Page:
Nine ways to fight procrastination
September 6 is World Fight Procrastination Day – yes, it’s a thing!
Procrastination can hold many of us back, whether we’re putting off mundane tasks, reaching for those health goals, or delaying things due to perfectionist tendencies. And September 6 the day we’re encouraged to reflect on and make changes to those habits.
Most of us procrastinate – some more than others. When it’s only done a little bit it can work for people.
“It can help us think things through and be prepared,” says psychologist Marny Lishman.
“Procrastination could also give you the chance to find the value in it, or alternatively you can find it’s not something you value or find meaningful at all.”
For the most part, though, procrastination is something to fight. “In the long-term, avoiding things doesn’t work: it just builds fear,” Lishman explains.
Why do we procrastinate?
Let’s be clear: procrastination doesn’t equal laziness, and it can happen for a few reasons.
The first reason is values-based. “When we procrastinate, we’re valuing what we’re doing now rather than valuing what we need to be doing,” says Lishman.
“We end up avoiding the thing we don’t value and gain pleasure from what we want to do instead.”
Perfectionists can be procrastinators too, putting things off for fear of them being less than perfect. “Perfectionists often won’t try things if they don’t think they’ll do it well,” says Lishman
And sometimes it’s because a task is mind numbingly boring: you need to write a report or do your budget and you can think of a million things you’d rather be doing. According to Lishman, “We’re wired to move towards pleasure and avoid pain, so if you perceive a task to be boring then you might go and do something else that’s instantly gratifying instead.”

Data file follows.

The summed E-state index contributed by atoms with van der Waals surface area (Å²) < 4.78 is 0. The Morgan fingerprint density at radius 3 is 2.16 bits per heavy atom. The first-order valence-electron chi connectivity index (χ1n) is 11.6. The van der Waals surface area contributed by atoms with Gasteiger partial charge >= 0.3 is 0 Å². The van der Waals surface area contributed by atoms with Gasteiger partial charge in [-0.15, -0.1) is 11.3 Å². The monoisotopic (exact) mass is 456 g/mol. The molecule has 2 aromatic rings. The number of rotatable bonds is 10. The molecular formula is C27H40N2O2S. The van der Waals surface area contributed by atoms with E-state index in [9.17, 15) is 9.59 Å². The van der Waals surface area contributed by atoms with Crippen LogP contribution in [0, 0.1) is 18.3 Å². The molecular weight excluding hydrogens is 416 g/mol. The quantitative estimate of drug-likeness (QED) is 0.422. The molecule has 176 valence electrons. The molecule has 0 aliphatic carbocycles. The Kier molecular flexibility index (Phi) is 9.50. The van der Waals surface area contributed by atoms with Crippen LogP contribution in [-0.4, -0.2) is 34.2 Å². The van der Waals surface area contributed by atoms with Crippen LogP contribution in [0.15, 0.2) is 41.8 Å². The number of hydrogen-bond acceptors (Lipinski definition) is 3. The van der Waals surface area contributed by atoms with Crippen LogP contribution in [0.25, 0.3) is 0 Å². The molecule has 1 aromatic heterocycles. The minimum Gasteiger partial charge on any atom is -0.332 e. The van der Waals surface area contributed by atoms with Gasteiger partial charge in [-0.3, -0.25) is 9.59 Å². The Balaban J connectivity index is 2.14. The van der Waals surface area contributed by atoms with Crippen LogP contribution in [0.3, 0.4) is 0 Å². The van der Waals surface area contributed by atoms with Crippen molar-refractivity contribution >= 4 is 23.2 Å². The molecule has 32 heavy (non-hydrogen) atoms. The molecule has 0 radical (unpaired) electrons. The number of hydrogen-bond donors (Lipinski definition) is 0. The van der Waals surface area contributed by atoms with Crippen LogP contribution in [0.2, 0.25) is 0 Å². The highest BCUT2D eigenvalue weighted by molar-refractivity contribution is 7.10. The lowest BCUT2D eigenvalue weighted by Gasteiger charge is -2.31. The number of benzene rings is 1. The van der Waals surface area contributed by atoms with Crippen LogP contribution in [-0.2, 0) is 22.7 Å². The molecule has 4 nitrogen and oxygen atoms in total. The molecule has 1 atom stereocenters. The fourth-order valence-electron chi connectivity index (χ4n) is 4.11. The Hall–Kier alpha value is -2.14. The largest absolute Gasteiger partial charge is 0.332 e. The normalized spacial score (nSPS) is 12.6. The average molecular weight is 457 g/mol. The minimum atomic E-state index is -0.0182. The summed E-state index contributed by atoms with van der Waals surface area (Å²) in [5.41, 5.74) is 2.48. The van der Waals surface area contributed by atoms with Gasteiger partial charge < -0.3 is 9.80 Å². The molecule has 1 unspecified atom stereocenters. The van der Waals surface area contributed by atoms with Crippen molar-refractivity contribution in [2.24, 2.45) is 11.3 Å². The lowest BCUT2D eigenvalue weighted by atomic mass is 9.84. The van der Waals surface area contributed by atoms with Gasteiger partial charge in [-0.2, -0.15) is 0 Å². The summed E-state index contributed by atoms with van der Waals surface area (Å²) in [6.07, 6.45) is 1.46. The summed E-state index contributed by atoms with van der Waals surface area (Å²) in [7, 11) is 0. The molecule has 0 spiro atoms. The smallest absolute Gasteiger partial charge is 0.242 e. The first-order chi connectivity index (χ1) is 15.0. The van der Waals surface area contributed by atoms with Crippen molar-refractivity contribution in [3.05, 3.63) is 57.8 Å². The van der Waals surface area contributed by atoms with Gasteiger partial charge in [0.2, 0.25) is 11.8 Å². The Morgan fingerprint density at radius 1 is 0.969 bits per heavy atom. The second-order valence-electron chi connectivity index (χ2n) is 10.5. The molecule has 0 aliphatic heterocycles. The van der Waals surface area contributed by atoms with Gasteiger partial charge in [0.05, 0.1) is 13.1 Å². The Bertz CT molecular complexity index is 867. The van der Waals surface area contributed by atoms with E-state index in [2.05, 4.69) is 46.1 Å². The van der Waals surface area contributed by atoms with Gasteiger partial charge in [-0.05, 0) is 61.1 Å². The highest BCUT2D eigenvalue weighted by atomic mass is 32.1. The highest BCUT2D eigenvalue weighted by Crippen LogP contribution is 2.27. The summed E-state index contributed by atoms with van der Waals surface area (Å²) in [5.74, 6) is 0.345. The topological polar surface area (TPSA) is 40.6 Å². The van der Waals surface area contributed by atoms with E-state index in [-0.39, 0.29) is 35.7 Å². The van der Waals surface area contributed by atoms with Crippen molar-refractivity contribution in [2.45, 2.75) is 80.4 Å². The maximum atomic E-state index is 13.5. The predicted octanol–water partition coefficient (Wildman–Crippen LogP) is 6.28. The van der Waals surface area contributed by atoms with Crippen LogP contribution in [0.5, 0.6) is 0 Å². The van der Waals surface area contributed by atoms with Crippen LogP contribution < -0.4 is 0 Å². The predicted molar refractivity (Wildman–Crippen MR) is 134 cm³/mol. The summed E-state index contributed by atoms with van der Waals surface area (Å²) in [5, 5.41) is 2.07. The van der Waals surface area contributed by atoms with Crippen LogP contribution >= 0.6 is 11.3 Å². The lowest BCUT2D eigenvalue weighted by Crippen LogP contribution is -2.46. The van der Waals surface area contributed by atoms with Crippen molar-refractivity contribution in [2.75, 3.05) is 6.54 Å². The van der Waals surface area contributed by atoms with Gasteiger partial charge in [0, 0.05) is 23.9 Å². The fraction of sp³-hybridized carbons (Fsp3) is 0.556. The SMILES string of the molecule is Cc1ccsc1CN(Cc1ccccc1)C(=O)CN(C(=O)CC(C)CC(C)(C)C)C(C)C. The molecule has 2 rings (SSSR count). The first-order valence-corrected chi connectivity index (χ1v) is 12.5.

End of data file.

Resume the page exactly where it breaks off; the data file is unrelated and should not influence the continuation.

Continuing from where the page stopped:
The irony is that procrastinating doesn’t avoid the pain at all. Putting something off actually causes more pain, because the task becomes a cloud hanging over your head until it’s done.
How to stop procrastinating
- Start now! (Why wait until Fight Procrastination Day? Fight it now rather than putting it off.)
- Notice that you do it. “If you’re aware that you’re a procrastinator then you can start doing something about it,” says Lishman.
- Completing a task can be a pleasure in itself, so remind yourself of that joy and push through the pain to get to the pleasure of ticking it off your list.
- Find some patterns. “Look at what areas of your life you procrastinate in – it might be specific to work or a certain friend,” Lishman says, and from there you can find the things that might need to change.
- Break down big jobs. Giving yourself one small task at a time can be less overwhelming than tackling a huge job.
- Eat the frog first. “Get the hardest thing over and done with at the start of the day so you can get on with more enjoyable things,” suggests Lishman.
- Reward yourself. A little bit of bribery can go a long way – if you get that task done then you can do something you enjoy, for example.
- Have a change of scenery. “If you’re doing something unpleasurable, do it somewhere pleasurable,” says Lishman – think a café, or working in your comfy bed.
- Be around non-procrastinators. “There’s that saying, you’re the average of the five people you spend the most time with, so if you’re around people who are doers and achievers they’ll be accountability buddies,” Lishman says.
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